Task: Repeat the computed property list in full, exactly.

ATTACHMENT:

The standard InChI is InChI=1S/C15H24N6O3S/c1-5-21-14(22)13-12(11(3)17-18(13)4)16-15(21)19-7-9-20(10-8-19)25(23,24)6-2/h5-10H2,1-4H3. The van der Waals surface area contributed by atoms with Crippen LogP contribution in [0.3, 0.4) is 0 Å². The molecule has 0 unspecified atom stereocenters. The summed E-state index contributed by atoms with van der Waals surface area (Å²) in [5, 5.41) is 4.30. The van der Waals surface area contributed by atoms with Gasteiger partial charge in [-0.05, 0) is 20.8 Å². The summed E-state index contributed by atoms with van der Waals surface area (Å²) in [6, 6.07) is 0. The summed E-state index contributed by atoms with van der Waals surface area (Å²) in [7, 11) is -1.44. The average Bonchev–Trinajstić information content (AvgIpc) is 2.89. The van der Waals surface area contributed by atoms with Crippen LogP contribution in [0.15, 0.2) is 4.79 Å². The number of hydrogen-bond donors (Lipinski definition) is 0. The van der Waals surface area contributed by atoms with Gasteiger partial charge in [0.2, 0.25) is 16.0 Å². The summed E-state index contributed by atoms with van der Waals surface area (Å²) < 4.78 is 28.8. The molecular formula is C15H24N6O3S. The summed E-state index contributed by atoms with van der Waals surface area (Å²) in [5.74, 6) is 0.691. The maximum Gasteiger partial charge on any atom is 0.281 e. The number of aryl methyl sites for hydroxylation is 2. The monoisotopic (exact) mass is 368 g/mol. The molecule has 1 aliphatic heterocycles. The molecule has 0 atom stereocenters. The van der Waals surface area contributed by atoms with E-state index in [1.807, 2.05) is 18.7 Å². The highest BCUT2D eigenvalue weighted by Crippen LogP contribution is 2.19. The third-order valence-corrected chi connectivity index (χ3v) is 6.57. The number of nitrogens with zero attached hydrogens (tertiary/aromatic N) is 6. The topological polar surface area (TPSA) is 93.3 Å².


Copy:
The standard InChI is InChI=1S/C15H24N6O3S/c1-5-21-14(22)13-12(11(3)17-18(13)4)16-15(21)19-7-9-20(10-8-19)25(23,24)6-2/h5-10H2,1-4H3. The van der Waals surface area contributed by atoms with Crippen LogP contribution in [0.3, 0.4) is 0 Å². The molecule has 0 unspecified atom stereocenters. The summed E-state index contributed by atoms with van der Waals surface area (Å²) in [5, 5.41) is 4.30. The van der Waals surface area contributed by atoms with Gasteiger partial charge in [-0.05, 0) is 20.8 Å². The summed E-state index contributed by atoms with van der Waals surface area (Å²) in [6, 6.07) is 0. The summed E-state index contributed by atoms with van der Waals surface area (Å²) in [7, 11) is -1.44. The average Bonchev–Trinajstić information content (AvgIpc) is 2.89. The van der Waals surface area contributed by atoms with Crippen LogP contribution in [0.15, 0.2) is 4.79 Å². The number of hydrogen-bond donors (Lipinski definition) is 0. The van der Waals surface area contributed by atoms with Gasteiger partial charge in [0.2, 0.25) is 16.0 Å². The summed E-state index contributed by atoms with van der Waals surface area (Å²) < 4.78 is 28.8. The molecular formula is C15H24N6O3S. The summed E-state index contributed by atoms with van der Waals surface area (Å²) in [5.74, 6) is 0.691. The maximum Gasteiger partial charge on any atom is 0.281 e. The number of aryl methyl sites for hydroxylation is 2. The monoisotopic (exact) mass is 368 g/mol. The molecule has 1 aliphatic heterocycles. The molecule has 0 atom stereocenters. The van der Waals surface area contributed by atoms with E-state index in [1.807, 2.05) is 18.7 Å². The highest BCUT2D eigenvalue weighted by Crippen LogP contribution is 2.19. The third-order valence-corrected chi connectivity index (χ3v) is 6.57. The number of nitrogens with zero attached hydrogens (tertiary/aromatic N) is 6. The topological polar surface area (TPSA) is 93.3 Å².